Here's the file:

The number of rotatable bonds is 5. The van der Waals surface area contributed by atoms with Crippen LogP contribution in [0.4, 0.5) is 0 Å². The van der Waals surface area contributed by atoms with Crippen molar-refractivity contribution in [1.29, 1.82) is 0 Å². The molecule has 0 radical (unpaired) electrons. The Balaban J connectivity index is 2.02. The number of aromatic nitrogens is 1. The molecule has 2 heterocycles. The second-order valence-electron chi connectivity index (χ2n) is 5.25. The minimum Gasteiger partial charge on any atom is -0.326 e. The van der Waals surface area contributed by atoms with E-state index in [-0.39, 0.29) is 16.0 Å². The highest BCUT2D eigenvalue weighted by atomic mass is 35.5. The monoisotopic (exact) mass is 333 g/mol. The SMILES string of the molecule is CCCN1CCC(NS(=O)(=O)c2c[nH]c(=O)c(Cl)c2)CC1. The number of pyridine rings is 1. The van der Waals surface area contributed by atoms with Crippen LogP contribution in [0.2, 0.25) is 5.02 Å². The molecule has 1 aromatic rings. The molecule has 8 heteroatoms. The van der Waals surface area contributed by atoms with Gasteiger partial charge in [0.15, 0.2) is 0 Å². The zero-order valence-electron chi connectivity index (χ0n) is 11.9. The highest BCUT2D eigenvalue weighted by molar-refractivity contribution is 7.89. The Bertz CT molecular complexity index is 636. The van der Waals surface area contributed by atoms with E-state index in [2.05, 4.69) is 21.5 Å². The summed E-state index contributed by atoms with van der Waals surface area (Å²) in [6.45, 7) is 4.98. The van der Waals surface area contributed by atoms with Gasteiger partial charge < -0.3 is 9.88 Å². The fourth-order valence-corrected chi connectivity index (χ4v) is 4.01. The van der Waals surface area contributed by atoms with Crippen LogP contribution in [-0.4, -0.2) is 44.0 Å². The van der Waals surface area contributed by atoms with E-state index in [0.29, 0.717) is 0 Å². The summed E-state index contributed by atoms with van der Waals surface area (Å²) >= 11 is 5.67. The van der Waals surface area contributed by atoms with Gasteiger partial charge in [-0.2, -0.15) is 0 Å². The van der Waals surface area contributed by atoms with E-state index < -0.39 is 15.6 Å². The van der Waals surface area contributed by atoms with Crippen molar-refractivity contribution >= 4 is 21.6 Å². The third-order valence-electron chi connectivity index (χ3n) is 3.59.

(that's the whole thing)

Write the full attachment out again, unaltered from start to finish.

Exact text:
The number of rotatable bonds is 5. The van der Waals surface area contributed by atoms with Crippen LogP contribution in [0.4, 0.5) is 0 Å². The van der Waals surface area contributed by atoms with Crippen molar-refractivity contribution in [1.29, 1.82) is 0 Å². The molecule has 0 radical (unpaired) electrons. The Balaban J connectivity index is 2.02. The number of aromatic nitrogens is 1. The molecule has 2 heterocycles. The second-order valence-electron chi connectivity index (χ2n) is 5.25. The minimum Gasteiger partial charge on any atom is -0.326 e. The van der Waals surface area contributed by atoms with E-state index in [-0.39, 0.29) is 16.0 Å². The highest BCUT2D eigenvalue weighted by atomic mass is 35.5. The monoisotopic (exact) mass is 333 g/mol. The SMILES string of the molecule is CCCN1CCC(NS(=O)(=O)c2c[nH]c(=O)c(Cl)c2)CC1. The number of pyridine rings is 1. The van der Waals surface area contributed by atoms with Crippen LogP contribution in [0.2, 0.25) is 5.02 Å². The molecule has 1 aromatic rings. The molecule has 8 heteroatoms. The van der Waals surface area contributed by atoms with Gasteiger partial charge in [0.15, 0.2) is 0 Å². The zero-order valence-electron chi connectivity index (χ0n) is 11.9. The highest BCUT2D eigenvalue weighted by molar-refractivity contribution is 7.89. The Bertz CT molecular complexity index is 636. The van der Waals surface area contributed by atoms with E-state index in [2.05, 4.69) is 21.5 Å². The summed E-state index contributed by atoms with van der Waals surface area (Å²) in [6.45, 7) is 4.98. The van der Waals surface area contributed by atoms with Gasteiger partial charge < -0.3 is 9.88 Å². The fourth-order valence-corrected chi connectivity index (χ4v) is 4.01. The van der Waals surface area contributed by atoms with Crippen LogP contribution in [-0.4, -0.2) is 44.0 Å². The van der Waals surface area contributed by atoms with E-state index in [0.29, 0.717) is 0 Å². The summed E-state index contributed by atoms with van der Waals surface area (Å²) >= 11 is 5.67. The van der Waals surface area contributed by atoms with Gasteiger partial charge in [-0.2, -0.15) is 0 Å². The van der Waals surface area contributed by atoms with E-state index < -0.39 is 15.6 Å². The van der Waals surface area contributed by atoms with Crippen molar-refractivity contribution >= 4 is 21.6 Å². The third-order valence-electron chi connectivity index (χ3n) is 3.59.